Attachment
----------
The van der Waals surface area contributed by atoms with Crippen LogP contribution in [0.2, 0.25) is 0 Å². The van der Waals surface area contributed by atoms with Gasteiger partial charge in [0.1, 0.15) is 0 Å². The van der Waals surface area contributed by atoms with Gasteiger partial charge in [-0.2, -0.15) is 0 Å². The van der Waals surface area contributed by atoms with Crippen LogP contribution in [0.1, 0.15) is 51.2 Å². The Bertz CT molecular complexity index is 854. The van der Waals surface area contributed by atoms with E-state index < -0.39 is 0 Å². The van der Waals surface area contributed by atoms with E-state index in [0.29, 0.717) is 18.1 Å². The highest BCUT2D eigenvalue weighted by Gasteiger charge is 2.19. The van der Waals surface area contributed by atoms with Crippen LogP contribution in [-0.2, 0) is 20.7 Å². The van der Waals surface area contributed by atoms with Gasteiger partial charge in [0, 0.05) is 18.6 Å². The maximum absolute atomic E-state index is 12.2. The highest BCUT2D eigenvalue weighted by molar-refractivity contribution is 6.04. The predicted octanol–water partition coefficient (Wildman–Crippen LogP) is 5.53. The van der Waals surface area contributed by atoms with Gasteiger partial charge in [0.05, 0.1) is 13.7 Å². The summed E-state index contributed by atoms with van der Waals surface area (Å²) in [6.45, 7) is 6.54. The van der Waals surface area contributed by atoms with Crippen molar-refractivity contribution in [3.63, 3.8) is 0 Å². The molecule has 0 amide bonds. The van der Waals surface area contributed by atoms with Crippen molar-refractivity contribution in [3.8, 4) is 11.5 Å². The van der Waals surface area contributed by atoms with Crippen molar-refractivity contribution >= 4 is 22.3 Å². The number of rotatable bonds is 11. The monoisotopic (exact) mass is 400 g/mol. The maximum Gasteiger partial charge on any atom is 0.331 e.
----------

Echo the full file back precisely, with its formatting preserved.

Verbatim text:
The van der Waals surface area contributed by atoms with Crippen LogP contribution in [0.2, 0.25) is 0 Å². The van der Waals surface area contributed by atoms with Gasteiger partial charge in [0.1, 0.15) is 0 Å². The van der Waals surface area contributed by atoms with Gasteiger partial charge in [-0.2, -0.15) is 0 Å². The van der Waals surface area contributed by atoms with Crippen LogP contribution in [0.1, 0.15) is 51.2 Å². The Bertz CT molecular complexity index is 854. The van der Waals surface area contributed by atoms with E-state index < -0.39 is 0 Å². The van der Waals surface area contributed by atoms with E-state index in [0.29, 0.717) is 18.1 Å². The highest BCUT2D eigenvalue weighted by Gasteiger charge is 2.19. The van der Waals surface area contributed by atoms with Crippen LogP contribution in [-0.2, 0) is 20.7 Å². The van der Waals surface area contributed by atoms with Gasteiger partial charge in [0, 0.05) is 18.6 Å². The maximum absolute atomic E-state index is 12.2. The highest BCUT2D eigenvalue weighted by molar-refractivity contribution is 6.04. The predicted octanol–water partition coefficient (Wildman–Crippen LogP) is 5.53. The van der Waals surface area contributed by atoms with Gasteiger partial charge in [0.05, 0.1) is 13.7 Å². The summed E-state index contributed by atoms with van der Waals surface area (Å²) in [6.45, 7) is 6.54. The van der Waals surface area contributed by atoms with Crippen molar-refractivity contribution in [3.63, 3.8) is 0 Å². The molecule has 0 amide bonds. The van der Waals surface area contributed by atoms with Crippen molar-refractivity contribution in [3.8, 4) is 11.5 Å². The van der Waals surface area contributed by atoms with Crippen molar-refractivity contribution >= 4 is 22.3 Å². The number of rotatable bonds is 11. The monoisotopic (exact) mass is 400 g/mol. The maximum Gasteiger partial charge on any atom is 0.331 e.